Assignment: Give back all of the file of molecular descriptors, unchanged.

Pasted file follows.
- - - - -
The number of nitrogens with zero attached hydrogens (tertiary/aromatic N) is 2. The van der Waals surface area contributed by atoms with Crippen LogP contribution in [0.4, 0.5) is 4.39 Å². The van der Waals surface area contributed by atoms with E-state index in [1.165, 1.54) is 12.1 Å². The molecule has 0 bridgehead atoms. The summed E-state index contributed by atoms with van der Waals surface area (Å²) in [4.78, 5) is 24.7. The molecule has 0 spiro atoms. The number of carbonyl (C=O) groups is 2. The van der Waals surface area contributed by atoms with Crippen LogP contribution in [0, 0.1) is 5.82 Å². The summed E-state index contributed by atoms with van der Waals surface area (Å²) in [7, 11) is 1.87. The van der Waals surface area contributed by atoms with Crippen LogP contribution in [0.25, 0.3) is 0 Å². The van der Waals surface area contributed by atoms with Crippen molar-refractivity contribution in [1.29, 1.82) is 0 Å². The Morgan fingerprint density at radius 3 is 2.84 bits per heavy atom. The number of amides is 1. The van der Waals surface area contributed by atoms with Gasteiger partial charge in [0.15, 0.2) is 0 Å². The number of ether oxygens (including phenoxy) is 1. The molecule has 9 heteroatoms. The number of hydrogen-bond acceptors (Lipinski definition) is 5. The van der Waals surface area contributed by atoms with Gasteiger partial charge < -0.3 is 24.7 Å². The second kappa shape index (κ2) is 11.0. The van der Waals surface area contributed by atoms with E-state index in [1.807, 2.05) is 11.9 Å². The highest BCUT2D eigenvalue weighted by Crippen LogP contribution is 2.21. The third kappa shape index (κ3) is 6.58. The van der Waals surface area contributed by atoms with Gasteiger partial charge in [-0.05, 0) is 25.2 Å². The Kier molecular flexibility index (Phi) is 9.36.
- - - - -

The number of nitrogens with zero attached hydrogens (tertiary/aromatic N) is 2. The van der Waals surface area contributed by atoms with Crippen LogP contribution in [0.4, 0.5) is 4.39 Å². The van der Waals surface area contributed by atoms with E-state index in [1.165, 1.54) is 12.1 Å². The molecule has 0 bridgehead atoms. The summed E-state index contributed by atoms with van der Waals surface area (Å²) in [4.78, 5) is 24.7. The molecule has 0 spiro atoms. The number of carbonyl (C=O) groups is 2. The van der Waals surface area contributed by atoms with Crippen LogP contribution in [0, 0.1) is 5.82 Å². The summed E-state index contributed by atoms with van der Waals surface area (Å²) in [7, 11) is 1.87. The van der Waals surface area contributed by atoms with Crippen LogP contribution in [0.25, 0.3) is 0 Å². The van der Waals surface area contributed by atoms with Crippen molar-refractivity contribution in [1.29, 1.82) is 0 Å². The Morgan fingerprint density at radius 3 is 2.84 bits per heavy atom. The number of amides is 1. The van der Waals surface area contributed by atoms with Gasteiger partial charge in [0.15, 0.2) is 0 Å². The number of ether oxygens (including phenoxy) is 1. The molecule has 9 heteroatoms. The number of hydrogen-bond acceptors (Lipinski definition) is 5. The van der Waals surface area contributed by atoms with Gasteiger partial charge < -0.3 is 24.7 Å². The second kappa shape index (κ2) is 11.0. The van der Waals surface area contributed by atoms with E-state index in [1.807, 2.05) is 11.9 Å². The highest BCUT2D eigenvalue weighted by Crippen LogP contribution is 2.21. The third kappa shape index (κ3) is 6.58. The van der Waals surface area contributed by atoms with Gasteiger partial charge in [-0.05, 0) is 25.2 Å². The Kier molecular flexibility index (Phi) is 9.36.